Digitized Talmud and mobile app to be launched

The new project includes all known textual variants of the Talmud and allows researchers, scholars and Talmud students to easily compare the different texts side by side.

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May 29, 2016 18:02
1 minute read.
Talmud Bavli

Talmud Bavli. (photo credit: Wikimedia Commons)

 
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An online, digitized repository of the entire Babylonian Talmud called Hachi Garsinan will be launched on Monday in what its developers have described as a revolution for Talmud study.

Uniquely, the project includes all known textual variants of the Babylonian Talmud and allows researchers, scholars and students to easily compare the different texts side by side, as well as highlighting the differences between each version.

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The name, Hachi Garsinan, is an Aramaic term used by the medieval Talmudic scholar Rabbi Shlomo Yitzhaki, known as Rashi, to indicate that there existed an alternative version of the Talmudic text which made more sense contextually than the standard wording.

The complete text of the Talmud was finally compiled in 500 CE, but textual variations between written manuscripts occurred before the era of the printing press and the first printing of the entire Talmud which took place in Venice in 1523.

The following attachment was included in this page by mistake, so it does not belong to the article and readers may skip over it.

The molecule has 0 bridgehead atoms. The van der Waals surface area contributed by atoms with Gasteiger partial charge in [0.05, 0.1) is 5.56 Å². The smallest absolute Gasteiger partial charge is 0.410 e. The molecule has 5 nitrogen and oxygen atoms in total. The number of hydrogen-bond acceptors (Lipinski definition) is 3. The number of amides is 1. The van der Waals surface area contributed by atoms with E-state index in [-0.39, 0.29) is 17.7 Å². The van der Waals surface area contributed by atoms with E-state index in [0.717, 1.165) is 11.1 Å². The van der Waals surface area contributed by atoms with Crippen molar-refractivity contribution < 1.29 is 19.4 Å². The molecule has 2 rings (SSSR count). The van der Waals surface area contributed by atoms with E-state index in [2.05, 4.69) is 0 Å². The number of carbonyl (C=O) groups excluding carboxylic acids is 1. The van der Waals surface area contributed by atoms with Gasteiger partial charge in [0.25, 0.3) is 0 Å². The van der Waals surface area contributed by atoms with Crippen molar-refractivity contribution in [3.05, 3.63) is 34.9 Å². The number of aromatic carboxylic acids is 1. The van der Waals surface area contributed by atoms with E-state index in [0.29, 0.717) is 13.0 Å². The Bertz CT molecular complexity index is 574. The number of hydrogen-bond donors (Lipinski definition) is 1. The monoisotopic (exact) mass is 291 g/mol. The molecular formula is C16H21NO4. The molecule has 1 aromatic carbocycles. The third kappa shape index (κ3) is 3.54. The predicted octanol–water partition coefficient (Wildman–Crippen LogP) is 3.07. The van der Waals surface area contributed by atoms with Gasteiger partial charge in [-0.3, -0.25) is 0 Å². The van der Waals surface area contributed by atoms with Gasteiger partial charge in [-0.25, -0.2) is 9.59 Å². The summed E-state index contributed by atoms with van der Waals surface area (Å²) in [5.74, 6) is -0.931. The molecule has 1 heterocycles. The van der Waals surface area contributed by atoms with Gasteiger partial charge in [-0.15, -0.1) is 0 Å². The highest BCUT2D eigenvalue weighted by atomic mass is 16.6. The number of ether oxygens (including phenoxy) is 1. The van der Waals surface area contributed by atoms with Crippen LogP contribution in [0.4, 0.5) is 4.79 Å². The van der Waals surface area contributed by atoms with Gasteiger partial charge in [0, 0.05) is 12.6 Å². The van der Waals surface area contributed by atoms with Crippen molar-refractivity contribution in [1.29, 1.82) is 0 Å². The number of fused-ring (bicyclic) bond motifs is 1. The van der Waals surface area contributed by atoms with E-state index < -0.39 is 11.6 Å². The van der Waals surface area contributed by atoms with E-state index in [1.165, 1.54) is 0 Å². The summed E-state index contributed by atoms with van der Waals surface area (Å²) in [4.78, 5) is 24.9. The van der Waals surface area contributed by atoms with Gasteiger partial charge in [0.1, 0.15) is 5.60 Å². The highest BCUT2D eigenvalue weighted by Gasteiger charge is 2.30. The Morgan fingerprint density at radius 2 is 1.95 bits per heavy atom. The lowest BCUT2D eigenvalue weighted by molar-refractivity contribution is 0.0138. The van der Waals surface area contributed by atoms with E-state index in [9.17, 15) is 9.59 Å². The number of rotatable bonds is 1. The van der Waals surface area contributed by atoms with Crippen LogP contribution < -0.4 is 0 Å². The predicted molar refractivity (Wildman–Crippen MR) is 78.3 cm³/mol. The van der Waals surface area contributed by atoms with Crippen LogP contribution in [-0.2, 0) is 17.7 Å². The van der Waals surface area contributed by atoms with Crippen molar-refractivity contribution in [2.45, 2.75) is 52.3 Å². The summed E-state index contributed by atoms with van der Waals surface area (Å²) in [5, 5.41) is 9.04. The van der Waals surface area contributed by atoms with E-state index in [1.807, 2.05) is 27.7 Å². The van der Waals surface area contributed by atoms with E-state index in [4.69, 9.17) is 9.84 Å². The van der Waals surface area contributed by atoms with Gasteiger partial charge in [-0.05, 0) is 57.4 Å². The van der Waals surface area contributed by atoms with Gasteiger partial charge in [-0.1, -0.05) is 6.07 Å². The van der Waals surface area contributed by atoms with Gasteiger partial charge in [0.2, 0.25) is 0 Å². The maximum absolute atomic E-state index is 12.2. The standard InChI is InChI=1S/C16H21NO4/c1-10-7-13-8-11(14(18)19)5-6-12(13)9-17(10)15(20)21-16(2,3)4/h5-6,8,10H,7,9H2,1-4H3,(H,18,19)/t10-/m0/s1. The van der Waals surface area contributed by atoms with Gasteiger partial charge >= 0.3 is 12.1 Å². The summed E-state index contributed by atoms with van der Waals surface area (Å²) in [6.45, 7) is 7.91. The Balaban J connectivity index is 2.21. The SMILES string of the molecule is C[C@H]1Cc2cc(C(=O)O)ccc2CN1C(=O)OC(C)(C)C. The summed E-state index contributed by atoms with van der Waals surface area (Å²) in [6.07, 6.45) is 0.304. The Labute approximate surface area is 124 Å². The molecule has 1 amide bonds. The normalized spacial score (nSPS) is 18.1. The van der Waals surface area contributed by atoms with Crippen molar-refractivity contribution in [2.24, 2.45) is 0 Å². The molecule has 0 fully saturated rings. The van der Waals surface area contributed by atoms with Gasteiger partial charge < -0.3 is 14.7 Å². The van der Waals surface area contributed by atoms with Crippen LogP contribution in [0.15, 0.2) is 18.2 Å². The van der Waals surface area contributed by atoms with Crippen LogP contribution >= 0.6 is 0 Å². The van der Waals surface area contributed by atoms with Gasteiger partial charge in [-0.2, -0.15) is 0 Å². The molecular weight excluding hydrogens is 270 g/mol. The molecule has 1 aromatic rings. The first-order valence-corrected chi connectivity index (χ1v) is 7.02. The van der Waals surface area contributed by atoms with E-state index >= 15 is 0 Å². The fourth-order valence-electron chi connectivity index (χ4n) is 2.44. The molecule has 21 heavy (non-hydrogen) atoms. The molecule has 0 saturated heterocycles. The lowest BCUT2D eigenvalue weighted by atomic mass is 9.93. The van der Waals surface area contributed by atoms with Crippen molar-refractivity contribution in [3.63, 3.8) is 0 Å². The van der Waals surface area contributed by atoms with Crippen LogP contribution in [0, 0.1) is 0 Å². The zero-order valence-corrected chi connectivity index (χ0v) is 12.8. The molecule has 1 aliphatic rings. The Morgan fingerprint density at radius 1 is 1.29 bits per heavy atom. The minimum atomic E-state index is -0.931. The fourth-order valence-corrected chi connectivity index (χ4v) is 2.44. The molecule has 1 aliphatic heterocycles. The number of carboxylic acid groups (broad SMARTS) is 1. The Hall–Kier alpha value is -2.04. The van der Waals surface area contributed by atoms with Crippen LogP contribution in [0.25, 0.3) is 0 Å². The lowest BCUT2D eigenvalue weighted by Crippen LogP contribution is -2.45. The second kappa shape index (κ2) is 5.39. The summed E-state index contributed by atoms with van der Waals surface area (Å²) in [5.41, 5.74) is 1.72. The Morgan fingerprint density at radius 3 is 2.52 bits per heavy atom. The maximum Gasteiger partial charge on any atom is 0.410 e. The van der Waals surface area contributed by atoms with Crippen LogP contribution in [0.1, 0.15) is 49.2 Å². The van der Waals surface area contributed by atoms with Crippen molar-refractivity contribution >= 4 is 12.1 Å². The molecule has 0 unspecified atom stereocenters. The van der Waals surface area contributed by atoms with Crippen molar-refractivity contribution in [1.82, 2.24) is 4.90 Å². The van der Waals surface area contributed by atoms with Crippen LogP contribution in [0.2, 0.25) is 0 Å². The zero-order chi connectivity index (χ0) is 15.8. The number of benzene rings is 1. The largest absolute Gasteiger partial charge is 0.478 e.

According to computer scientist Prof. Yaacov Choueka, who has led the Hachi Garsinan project, the new digitized Talmud is fully searchable by key words, names and phrases; textual comparison is easily accessible, user friendly and available with several options for comparing versions; and texts and documents can be individually downloaded and saved.

Hachi Garsinan, a project of the Friedberg Jewish Manuscript Society of Toronto, is free to use, although it requires registration, and is also available through a mobile app, and along with the digitized text it includes high resolution images of hand-written Talmudic manuscripts from 150 libraries, collections and archives around the world.

“Our project is totally comprehensive and will help everyone who studies the Talmud, from the academic searching for the smallest details to someone learning in the Day Yomi program [of one folio page of Talmud study a day],” Choueka told The Jerusalem Post.

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“What we have here is no less a revolution than the printing of the Talmud in 1523 in Venice. It is a unique project and will change the way Talmud is learnt within a few years because it has created the ultimate system for Talmud study.”

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